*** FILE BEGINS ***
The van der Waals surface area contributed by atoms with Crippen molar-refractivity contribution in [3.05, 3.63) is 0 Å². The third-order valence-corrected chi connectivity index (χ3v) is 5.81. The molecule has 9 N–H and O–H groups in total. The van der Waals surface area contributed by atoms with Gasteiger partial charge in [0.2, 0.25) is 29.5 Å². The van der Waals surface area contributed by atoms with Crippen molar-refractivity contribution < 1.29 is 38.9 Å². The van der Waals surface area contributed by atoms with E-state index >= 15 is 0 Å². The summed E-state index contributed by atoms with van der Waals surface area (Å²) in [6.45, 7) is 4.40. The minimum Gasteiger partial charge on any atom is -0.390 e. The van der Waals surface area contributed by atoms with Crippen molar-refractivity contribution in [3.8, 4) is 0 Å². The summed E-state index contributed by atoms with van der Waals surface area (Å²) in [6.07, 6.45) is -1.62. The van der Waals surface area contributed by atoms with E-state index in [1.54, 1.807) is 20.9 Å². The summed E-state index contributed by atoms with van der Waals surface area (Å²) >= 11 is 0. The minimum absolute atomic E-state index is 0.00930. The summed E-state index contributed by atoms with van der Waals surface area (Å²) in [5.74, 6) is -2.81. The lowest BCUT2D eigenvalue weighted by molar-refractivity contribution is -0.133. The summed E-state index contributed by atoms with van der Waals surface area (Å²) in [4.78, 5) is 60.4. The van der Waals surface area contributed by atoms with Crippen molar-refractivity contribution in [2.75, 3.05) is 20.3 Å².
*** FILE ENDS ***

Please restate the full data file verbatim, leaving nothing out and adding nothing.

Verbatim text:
The van der Waals surface area contributed by atoms with Crippen molar-refractivity contribution in [3.05, 3.63) is 0 Å². The third-order valence-corrected chi connectivity index (χ3v) is 5.81. The molecule has 9 N–H and O–H groups in total. The van der Waals surface area contributed by atoms with Gasteiger partial charge in [0.2, 0.25) is 29.5 Å². The van der Waals surface area contributed by atoms with Crippen molar-refractivity contribution < 1.29 is 38.9 Å². The van der Waals surface area contributed by atoms with E-state index >= 15 is 0 Å². The summed E-state index contributed by atoms with van der Waals surface area (Å²) in [6.45, 7) is 4.40. The minimum Gasteiger partial charge on any atom is -0.390 e. The van der Waals surface area contributed by atoms with Crippen molar-refractivity contribution in [3.8, 4) is 0 Å². The summed E-state index contributed by atoms with van der Waals surface area (Å²) in [6.07, 6.45) is -1.62. The van der Waals surface area contributed by atoms with E-state index in [1.54, 1.807) is 20.9 Å². The summed E-state index contributed by atoms with van der Waals surface area (Å²) >= 11 is 0. The minimum absolute atomic E-state index is 0.00930. The summed E-state index contributed by atoms with van der Waals surface area (Å²) in [5.74, 6) is -2.81. The lowest BCUT2D eigenvalue weighted by molar-refractivity contribution is -0.133. The summed E-state index contributed by atoms with van der Waals surface area (Å²) in [4.78, 5) is 60.4. The van der Waals surface area contributed by atoms with Crippen molar-refractivity contribution in [2.75, 3.05) is 20.3 Å².